I cannot fathom Mahama’s declaration that the NPP is the worst government in Ghana’s political history. That statement hits me at the wrong side, and confirms the assertion that Dr.Mahama has become a “political prostitute”. Was it not his party, which formed an alliance with the NPP to unseat the NDC? Mahama was also quoted as saying that his party may form an alliance with NDC to unseat the NPP government in 2004. What a political freak. Dan Lartey is another one, his analytical base is weak, and sometimes his comments seem to be coming from the emotional school of thought than being rational. I respect Goosie Tanoh; he is a good one. Where is he? He is an “asset” for the future.
The new political dispensation, and the new air of peace blowing through Ghana was fought for by men of substance and integrity, their determination guided by the people’s right to live in freedom and prosperity (or poverty?). This has presented to the world the level of Ghana’s political maturity, the sense of purpose of its citizenry. What is left is patience, doing away with old ways of doing things, and turning deaf ears to disgruntled politicians who are only guided by their ego, positioning themselves well in the eyes and thinking of the people and setting an agenda aimed at wrestling the presidency of this great nation.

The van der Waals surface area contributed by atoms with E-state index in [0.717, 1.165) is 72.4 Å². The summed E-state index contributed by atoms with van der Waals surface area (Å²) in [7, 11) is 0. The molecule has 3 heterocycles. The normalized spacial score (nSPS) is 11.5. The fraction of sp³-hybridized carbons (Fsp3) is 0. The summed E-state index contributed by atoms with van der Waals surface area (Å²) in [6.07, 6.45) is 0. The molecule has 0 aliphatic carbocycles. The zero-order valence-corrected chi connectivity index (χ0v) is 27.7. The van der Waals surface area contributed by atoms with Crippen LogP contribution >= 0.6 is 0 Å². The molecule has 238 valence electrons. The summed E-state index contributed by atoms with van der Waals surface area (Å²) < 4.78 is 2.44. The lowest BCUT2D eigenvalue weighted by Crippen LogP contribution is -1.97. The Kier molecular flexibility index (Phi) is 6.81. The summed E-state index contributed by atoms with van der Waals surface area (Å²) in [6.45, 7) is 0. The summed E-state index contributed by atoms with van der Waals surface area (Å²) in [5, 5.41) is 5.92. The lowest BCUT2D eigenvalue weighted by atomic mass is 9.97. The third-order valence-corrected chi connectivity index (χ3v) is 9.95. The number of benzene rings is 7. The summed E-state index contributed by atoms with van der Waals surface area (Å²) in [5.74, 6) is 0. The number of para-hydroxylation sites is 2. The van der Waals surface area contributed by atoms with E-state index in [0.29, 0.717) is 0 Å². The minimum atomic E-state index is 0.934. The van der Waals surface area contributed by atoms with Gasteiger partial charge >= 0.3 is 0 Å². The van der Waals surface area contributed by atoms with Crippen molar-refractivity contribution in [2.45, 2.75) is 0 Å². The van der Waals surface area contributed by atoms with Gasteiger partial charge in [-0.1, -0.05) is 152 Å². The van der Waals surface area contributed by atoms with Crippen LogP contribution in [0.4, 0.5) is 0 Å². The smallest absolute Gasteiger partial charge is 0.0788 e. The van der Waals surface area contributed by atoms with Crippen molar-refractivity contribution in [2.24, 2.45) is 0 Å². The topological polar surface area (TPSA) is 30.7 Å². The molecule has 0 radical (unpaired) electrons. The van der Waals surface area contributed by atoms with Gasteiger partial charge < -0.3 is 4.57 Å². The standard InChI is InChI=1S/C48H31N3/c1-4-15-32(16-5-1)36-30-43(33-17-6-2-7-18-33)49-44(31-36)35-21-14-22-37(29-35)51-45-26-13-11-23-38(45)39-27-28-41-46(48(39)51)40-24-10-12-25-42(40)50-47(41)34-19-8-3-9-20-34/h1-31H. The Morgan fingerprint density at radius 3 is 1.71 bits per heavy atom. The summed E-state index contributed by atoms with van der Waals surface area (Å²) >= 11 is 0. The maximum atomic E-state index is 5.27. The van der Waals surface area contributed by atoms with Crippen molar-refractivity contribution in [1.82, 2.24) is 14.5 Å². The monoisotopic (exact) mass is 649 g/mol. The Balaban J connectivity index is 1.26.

Ghanaians should watch them with critical eyes; our politics has come of age, and patience should factor in, as time unfolds the best out of the chaotic situation handed over to the present government. With time, they may deliver, and guided by the fact that just a year plus in power would not give us the impetus to judge them fairly.

The author was a features desk team at Daily Graphic in Ghana. He now lives in Massachusette

Views expressed by the author do not necessarily reflect those of Ghanaweb.